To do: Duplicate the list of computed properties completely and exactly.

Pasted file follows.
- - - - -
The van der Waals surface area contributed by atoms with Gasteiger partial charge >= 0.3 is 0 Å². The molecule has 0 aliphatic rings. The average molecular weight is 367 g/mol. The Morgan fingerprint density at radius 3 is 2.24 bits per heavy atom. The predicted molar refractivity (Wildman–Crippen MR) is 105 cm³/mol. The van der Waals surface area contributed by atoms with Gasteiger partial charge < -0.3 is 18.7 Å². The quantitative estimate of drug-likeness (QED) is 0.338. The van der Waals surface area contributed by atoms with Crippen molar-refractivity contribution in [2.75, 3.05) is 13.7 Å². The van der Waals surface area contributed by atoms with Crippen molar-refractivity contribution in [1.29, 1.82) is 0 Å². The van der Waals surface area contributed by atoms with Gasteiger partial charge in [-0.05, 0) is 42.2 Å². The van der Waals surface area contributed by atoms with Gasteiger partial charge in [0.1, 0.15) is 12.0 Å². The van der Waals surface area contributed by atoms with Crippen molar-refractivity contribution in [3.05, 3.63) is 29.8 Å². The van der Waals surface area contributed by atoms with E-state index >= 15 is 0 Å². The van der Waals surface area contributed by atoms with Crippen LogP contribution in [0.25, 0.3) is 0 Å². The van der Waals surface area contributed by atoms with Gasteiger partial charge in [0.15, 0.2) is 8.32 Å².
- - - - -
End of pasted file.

The van der Waals surface area contributed by atoms with Gasteiger partial charge >= 0.3 is 0 Å². The molecule has 0 aliphatic rings. The average molecular weight is 367 g/mol. The Morgan fingerprint density at radius 3 is 2.24 bits per heavy atom. The predicted molar refractivity (Wildman–Crippen MR) is 105 cm³/mol. The van der Waals surface area contributed by atoms with Gasteiger partial charge < -0.3 is 18.7 Å². The quantitative estimate of drug-likeness (QED) is 0.338. The van der Waals surface area contributed by atoms with Crippen molar-refractivity contribution in [2.75, 3.05) is 13.7 Å². The van der Waals surface area contributed by atoms with Crippen molar-refractivity contribution in [1.29, 1.82) is 0 Å². The van der Waals surface area contributed by atoms with Gasteiger partial charge in [-0.05, 0) is 42.2 Å². The van der Waals surface area contributed by atoms with Gasteiger partial charge in [0.1, 0.15) is 12.0 Å². The van der Waals surface area contributed by atoms with Crippen molar-refractivity contribution in [3.05, 3.63) is 29.8 Å². The van der Waals surface area contributed by atoms with E-state index >= 15 is 0 Å². The van der Waals surface area contributed by atoms with Crippen LogP contribution in [0.25, 0.3) is 0 Å². The van der Waals surface area contributed by atoms with Gasteiger partial charge in [0.15, 0.2) is 8.32 Å².